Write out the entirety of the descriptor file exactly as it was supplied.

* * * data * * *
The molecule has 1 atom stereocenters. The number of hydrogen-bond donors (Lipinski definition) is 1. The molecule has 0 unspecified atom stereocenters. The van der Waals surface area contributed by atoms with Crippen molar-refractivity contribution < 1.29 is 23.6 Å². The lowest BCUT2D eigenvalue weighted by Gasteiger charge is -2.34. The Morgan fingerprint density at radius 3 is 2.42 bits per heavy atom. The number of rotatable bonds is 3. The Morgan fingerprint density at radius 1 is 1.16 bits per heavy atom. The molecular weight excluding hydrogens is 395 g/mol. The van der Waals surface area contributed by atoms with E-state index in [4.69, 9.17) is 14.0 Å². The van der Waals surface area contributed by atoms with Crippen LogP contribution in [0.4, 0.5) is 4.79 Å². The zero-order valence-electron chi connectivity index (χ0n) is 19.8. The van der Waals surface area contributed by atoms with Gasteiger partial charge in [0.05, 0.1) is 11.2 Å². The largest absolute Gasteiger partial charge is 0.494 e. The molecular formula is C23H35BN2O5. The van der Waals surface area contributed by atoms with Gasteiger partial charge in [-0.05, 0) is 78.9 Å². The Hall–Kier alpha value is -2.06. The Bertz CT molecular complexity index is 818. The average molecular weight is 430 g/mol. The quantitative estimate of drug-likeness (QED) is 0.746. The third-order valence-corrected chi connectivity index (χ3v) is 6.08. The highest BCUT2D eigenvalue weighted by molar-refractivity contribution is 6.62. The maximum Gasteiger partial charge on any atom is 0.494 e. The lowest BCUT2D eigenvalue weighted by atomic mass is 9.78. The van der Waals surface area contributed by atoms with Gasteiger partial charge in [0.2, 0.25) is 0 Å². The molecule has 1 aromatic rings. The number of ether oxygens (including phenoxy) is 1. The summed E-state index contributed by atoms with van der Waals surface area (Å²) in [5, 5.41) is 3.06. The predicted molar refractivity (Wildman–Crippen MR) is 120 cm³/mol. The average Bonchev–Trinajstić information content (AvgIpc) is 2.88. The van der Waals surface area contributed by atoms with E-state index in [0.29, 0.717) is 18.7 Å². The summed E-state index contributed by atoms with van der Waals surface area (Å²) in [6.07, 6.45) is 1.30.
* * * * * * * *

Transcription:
The molecule has 1 atom stereocenters. The number of hydrogen-bond donors (Lipinski definition) is 1. The molecule has 0 unspecified atom stereocenters. The van der Waals surface area contributed by atoms with Crippen molar-refractivity contribution < 1.29 is 23.6 Å². The lowest BCUT2D eigenvalue weighted by Gasteiger charge is -2.34. The Morgan fingerprint density at radius 3 is 2.42 bits per heavy atom. The number of rotatable bonds is 3. The Morgan fingerprint density at radius 1 is 1.16 bits per heavy atom. The molecular weight excluding hydrogens is 395 g/mol. The van der Waals surface area contributed by atoms with E-state index in [4.69, 9.17) is 14.0 Å². The van der Waals surface area contributed by atoms with Crippen LogP contribution in [0.4, 0.5) is 4.79 Å². The zero-order valence-electron chi connectivity index (χ0n) is 19.8. The van der Waals surface area contributed by atoms with Gasteiger partial charge in [0.05, 0.1) is 11.2 Å². The largest absolute Gasteiger partial charge is 0.494 e. The molecular formula is C23H35BN2O5. The van der Waals surface area contributed by atoms with Gasteiger partial charge in [-0.05, 0) is 78.9 Å². The Hall–Kier alpha value is -2.06. The Bertz CT molecular complexity index is 818. The average molecular weight is 430 g/mol. The quantitative estimate of drug-likeness (QED) is 0.746. The third-order valence-corrected chi connectivity index (χ3v) is 6.08. The highest BCUT2D eigenvalue weighted by molar-refractivity contribution is 6.62. The maximum Gasteiger partial charge on any atom is 0.494 e. The lowest BCUT2D eigenvalue weighted by atomic mass is 9.78. The van der Waals surface area contributed by atoms with Gasteiger partial charge in [0.2, 0.25) is 0 Å². The molecule has 1 aromatic rings. The number of ether oxygens (including phenoxy) is 1. The summed E-state index contributed by atoms with van der Waals surface area (Å²) in [5, 5.41) is 3.06. The predicted molar refractivity (Wildman–Crippen MR) is 120 cm³/mol. The average Bonchev–Trinajstić information content (AvgIpc) is 2.88. The van der Waals surface area contributed by atoms with E-state index in [0.29, 0.717) is 18.7 Å². The summed E-state index contributed by atoms with van der Waals surface area (Å²) in [6.07, 6.45) is 1.30.